What looks like a simple name change for a Stryker brigade at Joint Base Lewis-McChord means much more for thousands of military families who passed through the South Sound during the Afghanistan and Iraq wars.
The Army on Tuesday retired the flag of its first and most frequently deployed Stryker brigade. The 3rd Brigade, 2nd Infantry Division was rechristened with the identity of a command the Army inactivated in South Korea a year ago, the 1st Brigade, 2nd Infantry Division.
It’s a change driven by custom. The Army’s getting smaller, and when it shrinks, it chooses to retain the identities of its oldest units while closing younger ones.
In this case, the name of a unit with a deep history at JBLM and in Iraq will be replaced by the name of a unit with an even deeper history of nearly 50 years in South Korea. It also changes the brigade’s symbols, moving from “Arrowhead” to “Ghost.”
“That is part of the history and tradition of our profession,” said Brig. Gen. Ken Kamper, a leader at Fort Hood, Texas, who once commanded the brigade’s artillery battalion on a 15-month deployment during the Iraq surge. “As we move forward, great people will remember the legacy of 3-2 just as great people will continue to serve honorably and continue the legacy of the 1-2.”
The reflagging stirs strong emotions, however, because of the 3-2’s deployments to recent wars. Veterans have been sounding off at the brigade’s social media sites, venting about the change.
“I understand what the Army’s concept is and what they’re doing. At the same time 3-2 Arrowhead is America’s first Stryker brigade. It’ll always be that,” said Sgt. 1st Class Derek White, 35, who served six years in the brigade and deployed twice with it to Iraq.
The brigade’s granite memorial at JBLM lists the names of 146 soldiers who died while fighting under its command in Iraq and Afghanistan or while training for deployments. Those sacrifices are fresh memories for soldiers.
“At least two or three times a week, you’d have to go out there and clean up around the memorial because a soldier would go out there and drink a beer with a buddy, or a family would leave flowers,” said retired Col. Charles Webster, who led the brigade on its deployment to Afghanistan in 2011-12.
The monument, which stood for years next to the brigade headquarters, was moved last week to JBLM’s memorial park. Officials say it was moved to bring all of the base’s war memorials to one location. It will continue to bear the 3-2 name.
Webster supports the reflagging, calling it an honor for the Army to give the unit the number of the division’s first brigade. But he said his wife was having a hard time with the decision to move the memorial away from where soldiers spend most of their time.
The 3-2 at JBLM first appeared in 1995 as an armored brigade. It became a choice unit in the Army a few years later when it was selected to be the first brigade equipped with new, eight-wheeled Strykers.
Today, those first Stryker troops look back fondly on months of training in the field and an underdog mentality they carried against critics who suggested the new platform would fail.
They trained on Italian and Canadian vehicles that are similar to Strykers until they received a full complement of the vehicles in the early summer of 2002.
“There was no doctrine. There was no foundation we could build upon. We got a bunch of equipment we couldn’t use, and then we had to borrow equipment from unit to unit,” said retired Maj. Christopher Parrinello, 47, a former intelligence officer who spent six years with the brigade. It was his favorite assignment in his military career, he said.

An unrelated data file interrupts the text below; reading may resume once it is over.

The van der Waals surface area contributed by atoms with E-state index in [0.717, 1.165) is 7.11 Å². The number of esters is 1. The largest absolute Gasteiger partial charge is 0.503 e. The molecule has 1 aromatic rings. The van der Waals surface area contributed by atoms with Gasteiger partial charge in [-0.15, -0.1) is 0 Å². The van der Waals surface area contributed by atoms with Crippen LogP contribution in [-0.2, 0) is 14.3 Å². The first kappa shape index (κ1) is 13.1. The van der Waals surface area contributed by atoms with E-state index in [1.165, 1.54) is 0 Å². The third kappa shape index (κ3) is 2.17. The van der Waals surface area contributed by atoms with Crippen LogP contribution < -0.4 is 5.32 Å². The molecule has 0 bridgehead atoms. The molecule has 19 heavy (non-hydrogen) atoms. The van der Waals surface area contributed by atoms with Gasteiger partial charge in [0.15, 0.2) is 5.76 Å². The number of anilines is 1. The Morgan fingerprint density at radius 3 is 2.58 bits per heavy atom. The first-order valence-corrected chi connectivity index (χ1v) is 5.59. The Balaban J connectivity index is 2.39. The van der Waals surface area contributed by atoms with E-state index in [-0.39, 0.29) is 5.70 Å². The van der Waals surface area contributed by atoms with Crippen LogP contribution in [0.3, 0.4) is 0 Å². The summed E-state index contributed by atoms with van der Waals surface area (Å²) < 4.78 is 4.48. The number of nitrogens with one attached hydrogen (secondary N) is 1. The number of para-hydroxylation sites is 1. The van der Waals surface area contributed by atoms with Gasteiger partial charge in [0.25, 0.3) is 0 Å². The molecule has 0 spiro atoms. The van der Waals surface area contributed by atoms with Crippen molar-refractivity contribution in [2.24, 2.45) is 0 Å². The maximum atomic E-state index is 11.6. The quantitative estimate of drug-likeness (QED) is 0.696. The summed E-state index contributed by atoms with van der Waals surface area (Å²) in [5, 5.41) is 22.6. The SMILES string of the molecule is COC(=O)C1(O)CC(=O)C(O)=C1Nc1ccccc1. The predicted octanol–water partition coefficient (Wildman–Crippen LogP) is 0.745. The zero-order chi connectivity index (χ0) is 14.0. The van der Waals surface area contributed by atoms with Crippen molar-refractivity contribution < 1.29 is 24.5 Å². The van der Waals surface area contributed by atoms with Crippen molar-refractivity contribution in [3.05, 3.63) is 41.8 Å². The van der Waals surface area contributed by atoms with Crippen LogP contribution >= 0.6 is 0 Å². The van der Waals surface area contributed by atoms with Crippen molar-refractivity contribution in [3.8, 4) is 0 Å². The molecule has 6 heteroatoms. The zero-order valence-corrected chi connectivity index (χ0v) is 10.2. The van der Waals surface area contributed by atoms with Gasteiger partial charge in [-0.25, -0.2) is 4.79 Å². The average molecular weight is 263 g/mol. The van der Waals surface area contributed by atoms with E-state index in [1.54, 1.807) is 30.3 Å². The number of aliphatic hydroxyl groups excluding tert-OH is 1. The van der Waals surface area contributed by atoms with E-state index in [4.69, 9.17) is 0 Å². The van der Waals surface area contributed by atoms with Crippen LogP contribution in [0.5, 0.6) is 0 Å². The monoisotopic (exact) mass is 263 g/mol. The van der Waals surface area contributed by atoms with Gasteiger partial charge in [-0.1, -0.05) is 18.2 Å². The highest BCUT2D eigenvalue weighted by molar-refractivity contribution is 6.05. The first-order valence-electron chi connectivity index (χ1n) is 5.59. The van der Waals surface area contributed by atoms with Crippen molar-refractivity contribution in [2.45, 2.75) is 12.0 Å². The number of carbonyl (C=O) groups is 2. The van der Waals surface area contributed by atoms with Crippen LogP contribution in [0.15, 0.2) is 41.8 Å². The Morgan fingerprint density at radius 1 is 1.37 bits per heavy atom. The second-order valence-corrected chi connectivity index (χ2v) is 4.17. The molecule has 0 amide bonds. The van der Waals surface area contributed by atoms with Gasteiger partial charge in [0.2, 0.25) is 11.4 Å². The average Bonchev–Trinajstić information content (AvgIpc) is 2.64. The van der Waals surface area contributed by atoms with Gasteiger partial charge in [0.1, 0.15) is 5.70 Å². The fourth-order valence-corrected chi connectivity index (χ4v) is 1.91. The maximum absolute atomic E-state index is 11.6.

The brigade joined the war in Iraq less than two years later. It left Fort Lewis in November 2003 for a yearlong deployment that centered on Iraq’s northern city of Mosul. It returned there in 2006, and went back to Iraq once more in 2009.
The combat tours solidified the Stryker’s reputation as a fast-moving machine that could transport soldiers quickly across hundreds of miles. After the 3-2, the Army made eight more Stryker brigades, three of which have been based intermittently at JBLM.
“We were all over the place in Iraq, and that’s what was special about us,” said retired Lt. Col. Kevin Hosier, who served on two Iraq deployments. He admitted he was “kind of sad” about the reflagging.
The brigade’s last tour came in late 2011, when Webster took about 4,000 soldiers to southern Afghanistan. They had a sprawling assignment across several provinces.
Lt. Gen. Stephen Townsend, who led the brigade on its long deployment during the Iraq surge, called its contributions to the wars “some of the hardest fighting in both theaters.” He’s now the commander of the XVIII Airborne Corps at Fort Bragg, North Carolina.
“Few brigades in our Army have done as much and no brigade has done more in service to the country. Though sad to see the Arrowhead colors furled and cased today, the soldiers, civilians and family members of the Arrowhead Brigade are justifiably proud of their superb service and contributions to America's freedom and security and will keep the spirit of the Arrowhead Brigade alive in their hearts until those colors are once again called to service,” he said.
Since 2012, the brigade has been rebuilding and preparing for new assignments. Next year, it’ll send one of its battalions to East Asia for a string of exercises.
The brigade commander, Col. Dave Foley, tried this week to pay respect to the 3-2’s recent history while setting it up for new challenges. The motto he chose for the brigade, “Ghost,” is a nod to its reputation in Iraq, where insurgents referred to Stryker troops as “ghost soldiers” because of their speedy, quiet machines.
Foley brought in loved ones of fallen troops for a ceremony Tuesday rededicating the memorial.
“We’re the same people; we just go by a different name,” he said.